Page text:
Now do those movies handle it well? AoU, not at all (it doesn’t handle anything well lol), and I don’t think anyone would disagree. Wanda and Pietro switching sides makes sense in the context of them learning what Ultron’s eventual plans were (the elimination of humanity), but the film fails to address the very reason they protested and volunteered themselves to gain powers in the first place. With Civil War, the necessity of putting a leash on the Avengers serves as the backdrop but drives the plot, but it never forces the characters to directly face the consequences of their previous actions in terms of the damage they cause and continue to cause. The only exceptions are when woman who confronts Stark about her son’s death at the beginning of the film and when Helmut Zemo reveals the reason for which he causes this internal conflict among the Avengers at the end of the film.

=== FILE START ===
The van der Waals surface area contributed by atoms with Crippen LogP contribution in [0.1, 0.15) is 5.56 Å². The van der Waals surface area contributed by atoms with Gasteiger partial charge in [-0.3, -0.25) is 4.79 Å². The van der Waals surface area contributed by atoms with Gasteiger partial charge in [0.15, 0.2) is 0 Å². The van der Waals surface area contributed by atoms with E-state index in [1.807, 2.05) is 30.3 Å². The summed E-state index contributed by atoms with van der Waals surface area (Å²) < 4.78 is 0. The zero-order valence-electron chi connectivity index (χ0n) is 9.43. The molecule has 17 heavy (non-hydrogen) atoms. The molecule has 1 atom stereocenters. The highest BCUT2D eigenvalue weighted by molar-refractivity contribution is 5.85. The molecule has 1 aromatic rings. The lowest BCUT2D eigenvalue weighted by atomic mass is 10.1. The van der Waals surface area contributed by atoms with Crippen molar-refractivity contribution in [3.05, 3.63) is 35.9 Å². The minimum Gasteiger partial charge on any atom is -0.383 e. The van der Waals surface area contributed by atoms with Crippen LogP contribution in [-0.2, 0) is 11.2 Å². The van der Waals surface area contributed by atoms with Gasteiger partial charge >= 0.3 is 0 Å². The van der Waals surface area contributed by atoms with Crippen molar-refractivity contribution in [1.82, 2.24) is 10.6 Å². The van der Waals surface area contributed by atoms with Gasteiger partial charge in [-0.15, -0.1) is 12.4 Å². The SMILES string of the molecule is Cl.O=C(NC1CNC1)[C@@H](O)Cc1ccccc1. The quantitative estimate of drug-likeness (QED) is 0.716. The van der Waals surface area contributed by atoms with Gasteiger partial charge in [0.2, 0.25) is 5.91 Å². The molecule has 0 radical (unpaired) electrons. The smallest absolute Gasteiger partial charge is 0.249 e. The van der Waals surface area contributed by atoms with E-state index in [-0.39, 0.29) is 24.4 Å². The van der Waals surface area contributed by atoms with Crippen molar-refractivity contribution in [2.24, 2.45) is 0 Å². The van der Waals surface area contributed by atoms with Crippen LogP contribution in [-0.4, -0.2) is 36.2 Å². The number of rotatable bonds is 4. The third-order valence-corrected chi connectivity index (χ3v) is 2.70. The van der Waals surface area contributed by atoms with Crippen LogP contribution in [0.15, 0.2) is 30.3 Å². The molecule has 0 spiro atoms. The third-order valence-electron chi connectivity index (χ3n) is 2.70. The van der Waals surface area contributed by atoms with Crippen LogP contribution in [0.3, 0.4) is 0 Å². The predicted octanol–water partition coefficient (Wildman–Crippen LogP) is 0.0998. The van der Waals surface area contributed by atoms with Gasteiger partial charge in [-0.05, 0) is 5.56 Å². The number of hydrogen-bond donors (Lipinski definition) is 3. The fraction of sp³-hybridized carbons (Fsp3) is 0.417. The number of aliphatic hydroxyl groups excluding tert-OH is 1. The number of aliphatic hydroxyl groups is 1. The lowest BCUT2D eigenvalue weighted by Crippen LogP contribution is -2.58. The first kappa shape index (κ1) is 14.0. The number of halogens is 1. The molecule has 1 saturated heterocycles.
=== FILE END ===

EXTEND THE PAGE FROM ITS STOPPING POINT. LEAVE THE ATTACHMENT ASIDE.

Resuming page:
I don’t think Toomes/Vulture adequately addresses this issue in Spider-Man: Homecoming either, and definitely less so than in AoU or CA:CW. Yes, he has a distaste for Stark and the Avengers, but his driving motivations throughout the rest of the film are mostly driven by money and the need to keep up his family’s state of living. Some would argue that his character is undermined by the fact that he himself lives in a pretty nice house and seems pretty wealthy. Of course at the beginning of the film when arguing with the representatives from the Department of Damage Control, Toomes says (once?) that his company needs the contract for his employees, but it’s not like the rest of the film really does anything with that either outside of employing them as his henchmen. Toomes never really goes after the Avengers or Stark outside of the plane transporting stuff from Avengers Tower, but that was out of convenience and not vengeance either.